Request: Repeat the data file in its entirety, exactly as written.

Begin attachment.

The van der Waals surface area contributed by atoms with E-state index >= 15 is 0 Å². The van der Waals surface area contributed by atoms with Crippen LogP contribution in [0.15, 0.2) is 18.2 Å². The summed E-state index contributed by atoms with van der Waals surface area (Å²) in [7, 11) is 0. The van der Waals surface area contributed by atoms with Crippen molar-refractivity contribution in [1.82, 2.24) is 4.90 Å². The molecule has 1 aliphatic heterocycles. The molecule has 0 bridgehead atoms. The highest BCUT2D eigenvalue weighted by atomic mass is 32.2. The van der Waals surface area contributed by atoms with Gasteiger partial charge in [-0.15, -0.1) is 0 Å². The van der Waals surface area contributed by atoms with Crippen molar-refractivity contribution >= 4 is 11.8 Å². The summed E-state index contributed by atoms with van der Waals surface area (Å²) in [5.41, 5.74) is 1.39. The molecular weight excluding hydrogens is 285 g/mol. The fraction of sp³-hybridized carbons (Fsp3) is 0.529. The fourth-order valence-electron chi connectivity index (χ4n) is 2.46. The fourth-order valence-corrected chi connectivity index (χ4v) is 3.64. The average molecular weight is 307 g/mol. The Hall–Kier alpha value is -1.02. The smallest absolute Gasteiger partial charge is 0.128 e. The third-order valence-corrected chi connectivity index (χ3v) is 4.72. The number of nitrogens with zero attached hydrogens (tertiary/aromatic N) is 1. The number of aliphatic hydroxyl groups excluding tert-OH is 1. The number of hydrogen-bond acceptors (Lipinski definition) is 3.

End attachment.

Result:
The van der Waals surface area contributed by atoms with E-state index >= 15 is 0 Å². The van der Waals surface area contributed by atoms with Crippen LogP contribution in [0.15, 0.2) is 18.2 Å². The summed E-state index contributed by atoms with van der Waals surface area (Å²) in [7, 11) is 0. The van der Waals surface area contributed by atoms with Crippen molar-refractivity contribution in [1.82, 2.24) is 4.90 Å². The molecule has 1 aliphatic heterocycles. The molecule has 0 bridgehead atoms. The highest BCUT2D eigenvalue weighted by atomic mass is 32.2. The van der Waals surface area contributed by atoms with Gasteiger partial charge in [-0.15, -0.1) is 0 Å². The van der Waals surface area contributed by atoms with Crippen molar-refractivity contribution >= 4 is 11.8 Å². The summed E-state index contributed by atoms with van der Waals surface area (Å²) in [5.41, 5.74) is 1.39. The molecular weight excluding hydrogens is 285 g/mol. The fraction of sp³-hybridized carbons (Fsp3) is 0.529. The fourth-order valence-electron chi connectivity index (χ4n) is 2.46. The fourth-order valence-corrected chi connectivity index (χ4v) is 3.64. The average molecular weight is 307 g/mol. The Hall–Kier alpha value is -1.02. The smallest absolute Gasteiger partial charge is 0.128 e. The third-order valence-corrected chi connectivity index (χ3v) is 4.72. The number of nitrogens with zero attached hydrogens (tertiary/aromatic N) is 1. The number of aliphatic hydroxyl groups excluding tert-OH is 1. The number of hydrogen-bond acceptors (Lipinski definition) is 3.